Steve Skinner has always been learning. From when he went to work for Idaho Power in the substation construction department as a helper to eventually moving into the utility’s substation engineering group, he has learned everything he can about substations.
When he started out one step below apprentice in 1977, Skinner’s goal was to be a lineman, but “when I found out how much fun it is to build substations, I was hooked,” he said.
During his first couple of years at Idaho Power, he worked on crews that erected the equipment in the substation yard, including 345 kV/230 kV transformers, 345 kV SF6 breakers, 230 kV and 138 kV oil breakers, the substation bus and all associated structures. From there, he spent three years on “wiring crews” where they wired the control panels, installed the cabling, “checked out” all of the wiring, and commissioned the stations being built.
He then moved to one of Idaho Power’s operating regions for seven years, which oversees the operation, troubleshooting, testing, and maintenance of all of the station equipment in that region.
Then in 1989, he moved into Idaho Power Co.’s Substation Engineering Group as an Engineering Support Specialist. The purpose of this job is to help any, and all, of the substation O&M crews with issues that may arise in the course of their “day to day” jobs that they don’t feel comfortable handling.
“I feel that it is better to support these people ‘on the job.’ This gives me the opportunity to work with the technicians in the field and to stay in touch with my roots,” Skinner said.
When he is not in the field, he performs the various office tasks required, including analyzing equipment purchase specifications and bids from the vendors, serving as an on-site project leader, analyzing equipment failures, and teaching Substation Apprentice Classes.
“There is never a dull moment, and the situation is always changing. It must suit me because I have been doing it for more than 25 years and I still love it,” Skinner said.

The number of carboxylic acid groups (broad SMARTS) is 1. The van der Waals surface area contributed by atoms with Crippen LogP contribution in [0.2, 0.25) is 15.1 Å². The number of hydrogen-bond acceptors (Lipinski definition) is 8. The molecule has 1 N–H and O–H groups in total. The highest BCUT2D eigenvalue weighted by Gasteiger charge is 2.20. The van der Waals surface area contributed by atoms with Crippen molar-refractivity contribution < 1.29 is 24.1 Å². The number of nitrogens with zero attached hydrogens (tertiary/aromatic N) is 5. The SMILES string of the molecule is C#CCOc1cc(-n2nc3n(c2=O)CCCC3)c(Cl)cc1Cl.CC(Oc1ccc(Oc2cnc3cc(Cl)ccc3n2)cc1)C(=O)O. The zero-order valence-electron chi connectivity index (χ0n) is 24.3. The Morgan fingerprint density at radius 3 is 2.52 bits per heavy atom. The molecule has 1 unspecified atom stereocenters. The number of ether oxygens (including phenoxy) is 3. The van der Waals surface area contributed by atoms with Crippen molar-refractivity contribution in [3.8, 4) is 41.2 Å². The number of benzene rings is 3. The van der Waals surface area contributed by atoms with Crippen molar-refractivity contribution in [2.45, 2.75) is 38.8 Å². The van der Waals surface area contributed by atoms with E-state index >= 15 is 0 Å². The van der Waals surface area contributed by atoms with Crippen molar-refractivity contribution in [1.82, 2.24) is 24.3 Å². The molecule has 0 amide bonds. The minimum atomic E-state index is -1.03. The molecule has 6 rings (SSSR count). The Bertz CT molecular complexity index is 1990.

Skinner will be presenting Challenging Accepted Failure Modes – What Really Happens at the Doble Circuit Breaker Test & Maintenance Training Conference on Oct. 8 in Pittsburgh, Pennsylvania. The session will cover what the “coil current signature” really means.
“By introducing various anomalies into a trip/close coil mechanical system we will determine how each will affect the coil current signature,” Skinner said.
T&D World also interviewed Skinner about his experiences and what he will bring to presenting a session at the Doble conference:
Q: How does your current position help you to present this course dealing with substation operations and maintenance?
My current position is “flying at a higher level” than the O&M people have a chance to do. I often get a chance to present projects to management and other people in the company. I no longer have the fear of presenting.
I get to look at situation “from afar” as opposed to “being in the middle of the storm.”
Because of my position, I get a chance to analyze what is happening. This, coupled with the fact that I have actually been there, gives me the opportunity to present relatively complicated subjects in words that people can understand. I also have some good stories to tell, having been in their shoes, to help illustrate the subject.
Q: When did you decide to go into your particular career field?
I didn’t consciously decide to go into this field! I just stumbled into it and then realized how much fun it is!